Posts Tagged ‘Amtrak’

FRA refuses to enhance passenger rail security in the wake of Capitol riots

Federal Railroad Administrator Ron Batory in a Jan. 14 letter to union leaders denied a request from the SMART Transportation Division (SMART-TD) and the Brotherhood of Locomotive Engineers and Trainmen (BLET) to issue an emergency order to safeguard passenger rail travelers and workers, even in the face of known threats and the potential for violence, according to the FBI.

“Regrettably, we received a response from FRA Administrator Ron Batory that denied our Emergency Order request from earlier this week,” SMART-TD President Jeremy R. Ferguson said. “It seems that the safety-first mentality has fleeted under his watch and now the agency is not even willing to strengthen or increase enforcement actions against those that may do harm to the people, equipment, or infrastructure of this nation’s rail system – a complete deviation from FAA, its sister agency under the same DOT umbrella.

“FAA has announced extremely aggressive measures to deter those willing to do harm from boarding commercial aircraft. It’s sad that FRA refuses to do the same.”

In his letter, Batory deferred to the Department of Homeland Security (DHS), which oversees the Transportation Security Administration (TSA), and encouraged rail labor to work with the carriers on bulking up security. This is in spite of the FRA being the primary agency responsible for regulating and enforcing passenger behavior, including the interference or assault of a train crew.

“While your petition correctly notes the differences in statutory and regulatory authorities between the Federal Aviation Administration and the FRA, which evolved based upon operational differences and legislative considerations, these differences do not provide a basis for FRA to take the requested action,” Batory responded. “Accordingly, FRA declines to grant your request for an emergency order. In addition, FRA does not believe it would be appropriate to introduce such an emergency order into the long-standing, well-established law enforcement partnerships between railroads and Federal, state, and local agencies.

“Consistent with your stated willingness ‘to work with the applicable agencies,’ we encourage you to work with railroads as they coordinate to provide for safe passenger rail service at the upcoming Inauguration and beyond,” Batory wrote.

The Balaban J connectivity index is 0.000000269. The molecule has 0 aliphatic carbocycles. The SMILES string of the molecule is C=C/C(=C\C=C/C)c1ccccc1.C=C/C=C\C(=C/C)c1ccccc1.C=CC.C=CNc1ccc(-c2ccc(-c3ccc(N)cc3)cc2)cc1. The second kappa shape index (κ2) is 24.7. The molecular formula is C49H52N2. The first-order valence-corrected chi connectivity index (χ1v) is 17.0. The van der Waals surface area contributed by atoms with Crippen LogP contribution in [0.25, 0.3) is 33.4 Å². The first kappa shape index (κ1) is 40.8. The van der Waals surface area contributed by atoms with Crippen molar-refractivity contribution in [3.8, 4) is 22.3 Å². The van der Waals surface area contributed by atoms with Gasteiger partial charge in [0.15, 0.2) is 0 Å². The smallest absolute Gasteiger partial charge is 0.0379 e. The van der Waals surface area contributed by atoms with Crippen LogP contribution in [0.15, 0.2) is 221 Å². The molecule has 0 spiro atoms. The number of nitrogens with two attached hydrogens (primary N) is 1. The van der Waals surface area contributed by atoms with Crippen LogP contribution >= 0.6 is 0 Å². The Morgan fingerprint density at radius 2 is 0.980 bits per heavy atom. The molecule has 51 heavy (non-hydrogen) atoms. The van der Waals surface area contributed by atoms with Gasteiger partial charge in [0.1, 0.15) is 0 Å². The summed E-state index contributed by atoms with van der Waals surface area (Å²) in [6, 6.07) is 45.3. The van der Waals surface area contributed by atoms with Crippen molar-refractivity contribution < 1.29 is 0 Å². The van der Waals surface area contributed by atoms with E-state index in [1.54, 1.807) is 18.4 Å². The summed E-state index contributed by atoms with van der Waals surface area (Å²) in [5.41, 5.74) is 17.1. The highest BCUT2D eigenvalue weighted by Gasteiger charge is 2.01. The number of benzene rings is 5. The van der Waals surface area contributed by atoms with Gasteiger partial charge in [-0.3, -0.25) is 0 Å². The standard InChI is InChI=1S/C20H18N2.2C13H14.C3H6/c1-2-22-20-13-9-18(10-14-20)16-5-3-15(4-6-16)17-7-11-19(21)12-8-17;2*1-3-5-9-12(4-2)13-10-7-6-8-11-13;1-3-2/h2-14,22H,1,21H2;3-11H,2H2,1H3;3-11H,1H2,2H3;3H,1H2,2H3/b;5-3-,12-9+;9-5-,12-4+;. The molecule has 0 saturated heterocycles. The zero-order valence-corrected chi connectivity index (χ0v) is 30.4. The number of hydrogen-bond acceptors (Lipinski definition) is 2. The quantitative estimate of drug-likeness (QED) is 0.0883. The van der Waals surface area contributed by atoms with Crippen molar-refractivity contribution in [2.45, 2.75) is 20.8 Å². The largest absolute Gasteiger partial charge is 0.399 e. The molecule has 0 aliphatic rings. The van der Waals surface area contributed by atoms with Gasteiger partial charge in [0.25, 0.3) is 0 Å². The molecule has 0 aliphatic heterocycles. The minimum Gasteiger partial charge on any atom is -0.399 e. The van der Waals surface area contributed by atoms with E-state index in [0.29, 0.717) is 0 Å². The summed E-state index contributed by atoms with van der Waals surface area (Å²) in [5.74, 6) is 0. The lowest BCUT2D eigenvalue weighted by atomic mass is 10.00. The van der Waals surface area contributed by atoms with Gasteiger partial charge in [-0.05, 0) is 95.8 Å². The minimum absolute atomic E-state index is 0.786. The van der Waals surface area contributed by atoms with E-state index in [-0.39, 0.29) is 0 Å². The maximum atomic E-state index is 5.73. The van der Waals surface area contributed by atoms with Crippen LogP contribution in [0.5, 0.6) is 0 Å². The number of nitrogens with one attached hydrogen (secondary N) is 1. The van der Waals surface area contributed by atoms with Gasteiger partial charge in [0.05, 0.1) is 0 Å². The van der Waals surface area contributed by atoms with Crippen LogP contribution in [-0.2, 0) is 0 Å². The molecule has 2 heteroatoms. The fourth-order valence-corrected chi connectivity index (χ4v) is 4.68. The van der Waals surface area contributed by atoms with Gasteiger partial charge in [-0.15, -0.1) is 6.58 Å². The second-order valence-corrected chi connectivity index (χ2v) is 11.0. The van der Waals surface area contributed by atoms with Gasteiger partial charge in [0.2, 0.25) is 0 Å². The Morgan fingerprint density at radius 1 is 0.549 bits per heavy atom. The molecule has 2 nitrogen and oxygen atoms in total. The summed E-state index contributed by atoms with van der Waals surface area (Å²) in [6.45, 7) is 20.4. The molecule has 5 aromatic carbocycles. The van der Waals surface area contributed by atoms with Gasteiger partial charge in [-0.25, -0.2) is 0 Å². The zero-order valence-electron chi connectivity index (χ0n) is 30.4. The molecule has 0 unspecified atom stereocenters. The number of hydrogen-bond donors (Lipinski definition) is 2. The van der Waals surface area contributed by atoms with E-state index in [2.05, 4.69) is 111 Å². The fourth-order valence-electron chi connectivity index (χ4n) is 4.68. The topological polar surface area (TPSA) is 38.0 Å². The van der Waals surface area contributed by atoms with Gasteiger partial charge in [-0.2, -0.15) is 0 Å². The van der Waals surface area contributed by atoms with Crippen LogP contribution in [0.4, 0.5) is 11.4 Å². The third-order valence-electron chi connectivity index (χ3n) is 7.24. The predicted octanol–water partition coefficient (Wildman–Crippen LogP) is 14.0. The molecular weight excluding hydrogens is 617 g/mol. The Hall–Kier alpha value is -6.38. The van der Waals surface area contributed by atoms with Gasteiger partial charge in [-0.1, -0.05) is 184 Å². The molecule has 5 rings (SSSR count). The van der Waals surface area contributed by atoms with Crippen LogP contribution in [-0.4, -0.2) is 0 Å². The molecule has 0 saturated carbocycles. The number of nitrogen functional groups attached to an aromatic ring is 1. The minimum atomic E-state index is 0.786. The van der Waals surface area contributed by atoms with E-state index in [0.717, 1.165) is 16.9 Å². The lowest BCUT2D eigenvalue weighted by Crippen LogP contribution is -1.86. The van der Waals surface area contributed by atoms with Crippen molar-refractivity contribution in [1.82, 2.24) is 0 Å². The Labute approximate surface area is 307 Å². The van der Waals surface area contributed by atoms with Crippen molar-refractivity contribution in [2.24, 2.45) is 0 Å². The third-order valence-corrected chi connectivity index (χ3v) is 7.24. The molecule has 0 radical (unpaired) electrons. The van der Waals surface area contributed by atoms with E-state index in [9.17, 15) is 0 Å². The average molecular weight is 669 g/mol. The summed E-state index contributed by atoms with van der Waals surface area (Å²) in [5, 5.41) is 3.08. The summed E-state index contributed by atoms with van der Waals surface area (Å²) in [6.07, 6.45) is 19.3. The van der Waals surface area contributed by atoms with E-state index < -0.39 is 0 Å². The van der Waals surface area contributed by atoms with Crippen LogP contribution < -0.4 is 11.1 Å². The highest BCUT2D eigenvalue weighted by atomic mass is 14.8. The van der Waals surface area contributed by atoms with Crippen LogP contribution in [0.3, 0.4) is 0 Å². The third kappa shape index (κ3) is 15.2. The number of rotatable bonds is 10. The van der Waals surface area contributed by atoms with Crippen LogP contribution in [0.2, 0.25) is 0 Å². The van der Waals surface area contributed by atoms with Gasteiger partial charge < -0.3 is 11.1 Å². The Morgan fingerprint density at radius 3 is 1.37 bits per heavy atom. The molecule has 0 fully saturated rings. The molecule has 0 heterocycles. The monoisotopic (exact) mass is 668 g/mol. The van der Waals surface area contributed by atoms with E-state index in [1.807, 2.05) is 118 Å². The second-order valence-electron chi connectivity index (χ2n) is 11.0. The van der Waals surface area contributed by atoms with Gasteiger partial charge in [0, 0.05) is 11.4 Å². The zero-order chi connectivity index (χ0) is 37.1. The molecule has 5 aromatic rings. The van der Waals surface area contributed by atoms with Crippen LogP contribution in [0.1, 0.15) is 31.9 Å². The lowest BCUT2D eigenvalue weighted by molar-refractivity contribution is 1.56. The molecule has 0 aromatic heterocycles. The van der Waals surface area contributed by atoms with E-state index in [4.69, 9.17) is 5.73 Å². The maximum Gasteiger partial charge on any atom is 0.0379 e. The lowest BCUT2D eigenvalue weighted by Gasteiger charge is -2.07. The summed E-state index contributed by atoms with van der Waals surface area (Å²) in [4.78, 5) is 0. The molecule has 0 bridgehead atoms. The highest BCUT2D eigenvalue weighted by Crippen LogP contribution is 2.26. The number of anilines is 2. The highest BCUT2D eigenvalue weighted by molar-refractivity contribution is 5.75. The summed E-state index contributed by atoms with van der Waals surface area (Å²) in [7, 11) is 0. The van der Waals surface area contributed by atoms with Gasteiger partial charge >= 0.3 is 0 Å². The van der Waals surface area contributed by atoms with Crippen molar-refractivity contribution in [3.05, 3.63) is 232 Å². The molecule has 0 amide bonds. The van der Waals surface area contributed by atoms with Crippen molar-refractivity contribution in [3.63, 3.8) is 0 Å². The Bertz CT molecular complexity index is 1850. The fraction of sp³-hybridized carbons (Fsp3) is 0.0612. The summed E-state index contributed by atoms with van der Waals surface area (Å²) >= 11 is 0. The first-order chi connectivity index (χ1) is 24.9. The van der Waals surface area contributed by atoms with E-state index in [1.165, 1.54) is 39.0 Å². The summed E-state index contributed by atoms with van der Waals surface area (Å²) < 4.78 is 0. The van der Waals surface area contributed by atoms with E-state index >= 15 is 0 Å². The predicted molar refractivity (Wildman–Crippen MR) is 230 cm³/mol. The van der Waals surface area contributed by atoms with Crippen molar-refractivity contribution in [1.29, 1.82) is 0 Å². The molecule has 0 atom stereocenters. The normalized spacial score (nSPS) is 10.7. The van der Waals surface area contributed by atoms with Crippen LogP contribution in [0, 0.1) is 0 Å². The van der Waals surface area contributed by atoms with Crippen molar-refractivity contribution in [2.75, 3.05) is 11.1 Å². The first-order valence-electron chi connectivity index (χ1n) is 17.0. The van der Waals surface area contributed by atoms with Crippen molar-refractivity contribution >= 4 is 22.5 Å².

Leaders from both SMART-TD and the BLET, two of the nation’s largest railroad labor unions, expressed concerns to FRA on Jan. 11 and to DHS on Jan. 13 about security vulnerabilities in passenger rail service in the wake of the Jan. 6, 2021, insurrection that occurred at the U.S. Capitol. While airport and air travel security administered by the FAA is well-equipped to react to bar those suspected of causing violence from air travel, no such measures are in place for passenger rail.

“Realizing years of neglect cannot be fixed overnight, we are demanding that significant changes to passenger rail protocol be granted immediately to protect against the imminent threat of danger that exists today,” President Ferguson and BLET President Dennis R. Pierce said. “It is our recommendation, as a minimal standard, that any regulation granted to prohibit the interference of a train crew’s duty be in line with that of aviation statutes and regulations.”

Among the remedies suggested by the union leaders to FRA was the establishment and implementation of a “No-Ride List,” which would mirror the FAA’s “No Fly List” and restrict people from using passenger rail. This solution also was shared with the DHS in the Jan. 13 emergency order request.

Amtrak, the nation’s largest passenger rail carrier, in a statement released Jan. 14 from CEO Bill Flynn, said that it was in favor of a “No-Ride List.”

“There is nothing more important than the safety of our employees. Since the start of the pandemic, our dedicated frontline employees have kept our trains running, providing a vital transportation service to essential workers. We join our labor partners in continuing to call upon Congress and the Administration to make assaults against rail workers a Federal crime, as it is for aviation workers, and to expand the TSA’s “No Fly List” to rail passenger service,” Flynn said.

“After last week’s violent attack on the U.S. Capitol, we are taking extra steps to continue ensuring the safety of our employees and customers in Washington DC and across our network as we prepare for the Inauguration. In addition to limiting ticket sales and requiring masks to be worn at all times, we are increasing our police enforcement to ensure strong compliance, remove noncomplying customers and ban those that don’t follow our policies,” Flynn said. “This includes deploying additional Amtrak Police officers onboard our trains and in our stations to support our frontline staff, and utilizing additional support from TSA and partner law enforcement agencies.”

As a precaution in advance of the inauguration of President-elect Joe Biden next week, two regional passenger rail carriers have announced service changes. The Maryland Department of Transportation stated it was halting traffic on three MARC lines from Jan. 17th to the 20th. Virginia Railway Express (VRE) said it will not operate trains Monday, Jan. 18 through Jan. 20 as well, citing security concerns.

DHS continues to weigh the emergency order request from the unions to implement a “No-Ride List” despite Batory’s rejection of the unions’ emergency order request and FRA’s failure to act.

Security concerns change Biden’s Amtrak plans